By Alex Lawler
LONDON (Reuters) -Brent oil fell on Tuesday as concern about a global economic slowdown that would reduce demand prompted investors to take profits on the previous day's gains, outweighing supply curbs.
The focus in the wider financial market is firmly on the release on Wednesday of the minutes of the U.S. Federal Reserve's latest meeting, after recent data raised the risk of interest rates remaining higher for longer.
Global benchmark Brent crude was down $1.09, or 1.3%, at $82.98 a barrel at 0910 GMT. U.S. West Texas Intermediate crude for March, which expires on Tuesday, was up 43 cents at $76.77.
"Brent is at the middle of the trading range since late December of between $78 and $88 a barrel, with some investors taking profits on concerns over more U.S. interest rate hikes while others kept bullish sentiment on hopes for a demand recovery in China," said Satoru Yoshida, a commodity analyst with Rakuten Securities.
The U.S. contract did not settle on Monday because of a public holiday in the United States. As a result, the weekly American Petroleum Institute report on U.S. inventories will be out on Wednesday, rather than Tuesday as normal.
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Oil on Monday rose by more than 1% on optimism over Chinese demand, which analysts expect to rebound this year after COVID-19 curbs that had limited use were scrapped.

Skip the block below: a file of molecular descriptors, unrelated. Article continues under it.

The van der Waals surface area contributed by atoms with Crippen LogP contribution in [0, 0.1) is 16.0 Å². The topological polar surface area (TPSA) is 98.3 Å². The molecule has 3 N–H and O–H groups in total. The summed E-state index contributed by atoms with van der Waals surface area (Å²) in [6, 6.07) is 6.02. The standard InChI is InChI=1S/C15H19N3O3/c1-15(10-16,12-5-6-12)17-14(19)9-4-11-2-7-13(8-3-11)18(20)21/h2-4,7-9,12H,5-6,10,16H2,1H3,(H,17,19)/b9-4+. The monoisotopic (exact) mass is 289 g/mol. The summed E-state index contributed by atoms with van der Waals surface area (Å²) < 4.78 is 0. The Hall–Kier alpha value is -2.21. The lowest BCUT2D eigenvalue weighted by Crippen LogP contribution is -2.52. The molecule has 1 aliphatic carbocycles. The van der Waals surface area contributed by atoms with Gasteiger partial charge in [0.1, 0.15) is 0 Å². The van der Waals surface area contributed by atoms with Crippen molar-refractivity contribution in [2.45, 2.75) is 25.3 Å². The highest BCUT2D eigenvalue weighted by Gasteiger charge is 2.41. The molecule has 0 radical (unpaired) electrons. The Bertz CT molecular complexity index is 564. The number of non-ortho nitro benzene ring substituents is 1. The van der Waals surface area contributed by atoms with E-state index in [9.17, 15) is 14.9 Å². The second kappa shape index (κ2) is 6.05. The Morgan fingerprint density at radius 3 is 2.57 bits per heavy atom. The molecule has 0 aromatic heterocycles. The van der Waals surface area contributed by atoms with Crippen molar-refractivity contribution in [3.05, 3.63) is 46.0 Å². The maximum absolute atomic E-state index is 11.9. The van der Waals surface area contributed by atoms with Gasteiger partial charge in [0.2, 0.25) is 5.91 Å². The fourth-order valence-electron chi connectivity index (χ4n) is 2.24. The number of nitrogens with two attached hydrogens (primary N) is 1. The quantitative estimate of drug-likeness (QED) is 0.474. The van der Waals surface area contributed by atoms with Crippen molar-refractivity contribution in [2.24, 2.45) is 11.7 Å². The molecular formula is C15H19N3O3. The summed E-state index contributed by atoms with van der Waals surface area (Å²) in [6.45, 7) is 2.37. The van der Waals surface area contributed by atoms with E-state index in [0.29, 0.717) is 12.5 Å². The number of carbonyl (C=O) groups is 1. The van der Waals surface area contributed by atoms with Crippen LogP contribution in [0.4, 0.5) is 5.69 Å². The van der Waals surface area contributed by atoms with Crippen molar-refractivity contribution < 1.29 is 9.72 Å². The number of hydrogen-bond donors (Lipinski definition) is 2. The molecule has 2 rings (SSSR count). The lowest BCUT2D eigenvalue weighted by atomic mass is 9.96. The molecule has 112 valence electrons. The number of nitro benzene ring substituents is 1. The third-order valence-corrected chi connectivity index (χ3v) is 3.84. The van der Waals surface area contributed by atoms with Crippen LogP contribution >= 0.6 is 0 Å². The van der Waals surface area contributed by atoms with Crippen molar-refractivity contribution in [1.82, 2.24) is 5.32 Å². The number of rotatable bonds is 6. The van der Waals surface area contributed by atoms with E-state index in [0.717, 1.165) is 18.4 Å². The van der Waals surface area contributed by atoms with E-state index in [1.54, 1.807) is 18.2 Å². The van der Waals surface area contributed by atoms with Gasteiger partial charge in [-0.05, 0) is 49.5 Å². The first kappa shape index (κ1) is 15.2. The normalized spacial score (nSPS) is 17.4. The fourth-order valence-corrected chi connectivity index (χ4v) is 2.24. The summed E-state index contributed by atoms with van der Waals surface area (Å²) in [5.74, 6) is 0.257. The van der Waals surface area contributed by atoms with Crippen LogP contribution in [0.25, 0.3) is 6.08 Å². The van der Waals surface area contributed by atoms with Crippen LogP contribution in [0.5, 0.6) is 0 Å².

Signs of tighter supplies also lent prices some support.
Russia plans to cut oil production by 500,000 barrels per day, or about 5% of its output, in March after the West imposed price caps on Russian oil and oil products over the invasion of Ukraine.
Russia is part of the OPEC+ producer group comprising the Organization of the Petroleum Exporting Countries (OPEC) and allies, which agreed in October to cut oil production targets by 2 million bpd until the end of 2023.
Looking ahead into 2023, demand is set to exceed supply, said Tamas Varga of oil broker PVM.
"After a turbulent 2022 it seems increasingly plausible that the global economy will avoid recession, interest rates will peak some time during the summer, global oil consumption will gradually increase whilst oil supply will struggle to keep up with the rise in demand," he said.
(Additional reporting by Sudarshan Varadhan in Singapore and Yuka Obayashi in Tokyo; editing by Jason Neely)
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